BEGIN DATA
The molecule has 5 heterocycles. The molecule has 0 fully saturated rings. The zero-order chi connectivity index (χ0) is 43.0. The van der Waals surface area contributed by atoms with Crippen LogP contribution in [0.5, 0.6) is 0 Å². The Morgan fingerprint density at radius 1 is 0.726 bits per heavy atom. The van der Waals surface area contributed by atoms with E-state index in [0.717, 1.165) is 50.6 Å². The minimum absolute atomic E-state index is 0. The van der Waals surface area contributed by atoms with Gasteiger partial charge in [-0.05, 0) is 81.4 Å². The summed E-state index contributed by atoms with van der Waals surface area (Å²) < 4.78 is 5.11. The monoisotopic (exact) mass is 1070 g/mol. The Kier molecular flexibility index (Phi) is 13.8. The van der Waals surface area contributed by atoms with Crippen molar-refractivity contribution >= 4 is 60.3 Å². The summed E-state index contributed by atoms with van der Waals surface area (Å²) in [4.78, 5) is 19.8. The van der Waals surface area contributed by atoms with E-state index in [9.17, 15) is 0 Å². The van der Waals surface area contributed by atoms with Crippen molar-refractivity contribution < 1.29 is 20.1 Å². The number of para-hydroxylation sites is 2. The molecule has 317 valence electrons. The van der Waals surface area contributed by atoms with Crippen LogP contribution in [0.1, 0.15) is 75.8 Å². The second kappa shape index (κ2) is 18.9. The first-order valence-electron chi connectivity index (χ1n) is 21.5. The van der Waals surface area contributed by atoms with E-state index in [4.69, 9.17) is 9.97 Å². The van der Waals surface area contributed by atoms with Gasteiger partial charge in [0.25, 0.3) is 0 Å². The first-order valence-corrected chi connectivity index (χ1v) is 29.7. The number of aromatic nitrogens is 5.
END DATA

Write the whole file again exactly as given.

The molecule has 5 heterocycles. The molecule has 0 fully saturated rings. The zero-order chi connectivity index (χ0) is 43.0. The van der Waals surface area contributed by atoms with Crippen LogP contribution in [0.5, 0.6) is 0 Å². The Morgan fingerprint density at radius 1 is 0.726 bits per heavy atom. The van der Waals surface area contributed by atoms with E-state index in [0.717, 1.165) is 50.6 Å². The minimum absolute atomic E-state index is 0. The van der Waals surface area contributed by atoms with Gasteiger partial charge in [-0.05, 0) is 81.4 Å². The summed E-state index contributed by atoms with van der Waals surface area (Å²) < 4.78 is 5.11. The monoisotopic (exact) mass is 1070 g/mol. The Kier molecular flexibility index (Phi) is 13.8. The van der Waals surface area contributed by atoms with Crippen molar-refractivity contribution >= 4 is 60.3 Å². The summed E-state index contributed by atoms with van der Waals surface area (Å²) in [4.78, 5) is 19.8. The van der Waals surface area contributed by atoms with E-state index in [9.17, 15) is 0 Å². The van der Waals surface area contributed by atoms with Crippen molar-refractivity contribution < 1.29 is 20.1 Å². The number of para-hydroxylation sites is 2. The molecule has 317 valence electrons. The van der Waals surface area contributed by atoms with Crippen LogP contribution in [0.1, 0.15) is 75.8 Å². The second kappa shape index (κ2) is 18.9. The first-order valence-electron chi connectivity index (χ1n) is 21.5. The van der Waals surface area contributed by atoms with E-state index in [4.69, 9.17) is 9.97 Å². The van der Waals surface area contributed by atoms with Gasteiger partial charge in [0.25, 0.3) is 0 Å². The first-order valence-corrected chi connectivity index (χ1v) is 29.7. The number of aromatic nitrogens is 5.